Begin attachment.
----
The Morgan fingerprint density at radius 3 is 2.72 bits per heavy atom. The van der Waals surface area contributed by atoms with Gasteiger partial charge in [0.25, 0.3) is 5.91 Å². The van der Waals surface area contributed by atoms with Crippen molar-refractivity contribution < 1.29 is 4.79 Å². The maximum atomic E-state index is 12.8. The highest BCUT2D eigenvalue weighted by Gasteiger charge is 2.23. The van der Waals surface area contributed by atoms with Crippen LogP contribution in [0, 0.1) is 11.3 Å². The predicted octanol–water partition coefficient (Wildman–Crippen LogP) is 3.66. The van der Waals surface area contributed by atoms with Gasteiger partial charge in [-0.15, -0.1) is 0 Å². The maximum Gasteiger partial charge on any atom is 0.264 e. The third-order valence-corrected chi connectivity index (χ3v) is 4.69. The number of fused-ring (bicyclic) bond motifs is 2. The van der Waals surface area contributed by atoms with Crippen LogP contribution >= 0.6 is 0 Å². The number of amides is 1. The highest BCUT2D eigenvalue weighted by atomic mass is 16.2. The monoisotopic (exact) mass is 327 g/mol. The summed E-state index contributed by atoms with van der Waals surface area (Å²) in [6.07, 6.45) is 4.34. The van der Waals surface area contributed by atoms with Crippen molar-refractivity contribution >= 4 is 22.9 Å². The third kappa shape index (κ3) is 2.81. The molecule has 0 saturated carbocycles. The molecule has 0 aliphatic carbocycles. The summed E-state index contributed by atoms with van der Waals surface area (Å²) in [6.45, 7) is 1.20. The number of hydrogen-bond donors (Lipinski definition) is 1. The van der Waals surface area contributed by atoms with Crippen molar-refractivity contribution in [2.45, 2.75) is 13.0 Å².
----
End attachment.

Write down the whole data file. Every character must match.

The Morgan fingerprint density at radius 3 is 2.72 bits per heavy atom. The van der Waals surface area contributed by atoms with Gasteiger partial charge in [0.25, 0.3) is 5.91 Å². The van der Waals surface area contributed by atoms with Crippen molar-refractivity contribution < 1.29 is 4.79 Å². The maximum atomic E-state index is 12.8. The highest BCUT2D eigenvalue weighted by Gasteiger charge is 2.23. The van der Waals surface area contributed by atoms with Crippen LogP contribution in [0, 0.1) is 11.3 Å². The predicted octanol–water partition coefficient (Wildman–Crippen LogP) is 3.66. The van der Waals surface area contributed by atoms with Gasteiger partial charge in [-0.15, -0.1) is 0 Å². The maximum Gasteiger partial charge on any atom is 0.264 e. The third-order valence-corrected chi connectivity index (χ3v) is 4.69. The number of fused-ring (bicyclic) bond motifs is 2. The van der Waals surface area contributed by atoms with Crippen LogP contribution >= 0.6 is 0 Å². The number of amides is 1. The highest BCUT2D eigenvalue weighted by atomic mass is 16.2. The monoisotopic (exact) mass is 327 g/mol. The summed E-state index contributed by atoms with van der Waals surface area (Å²) in [6.07, 6.45) is 4.34. The van der Waals surface area contributed by atoms with Crippen molar-refractivity contribution >= 4 is 22.9 Å². The third kappa shape index (κ3) is 2.81. The molecule has 0 saturated carbocycles. The molecule has 0 aliphatic carbocycles. The summed E-state index contributed by atoms with van der Waals surface area (Å²) in [6.45, 7) is 1.20. The number of hydrogen-bond donors (Lipinski definition) is 1. The van der Waals surface area contributed by atoms with Crippen molar-refractivity contribution in [2.45, 2.75) is 13.0 Å².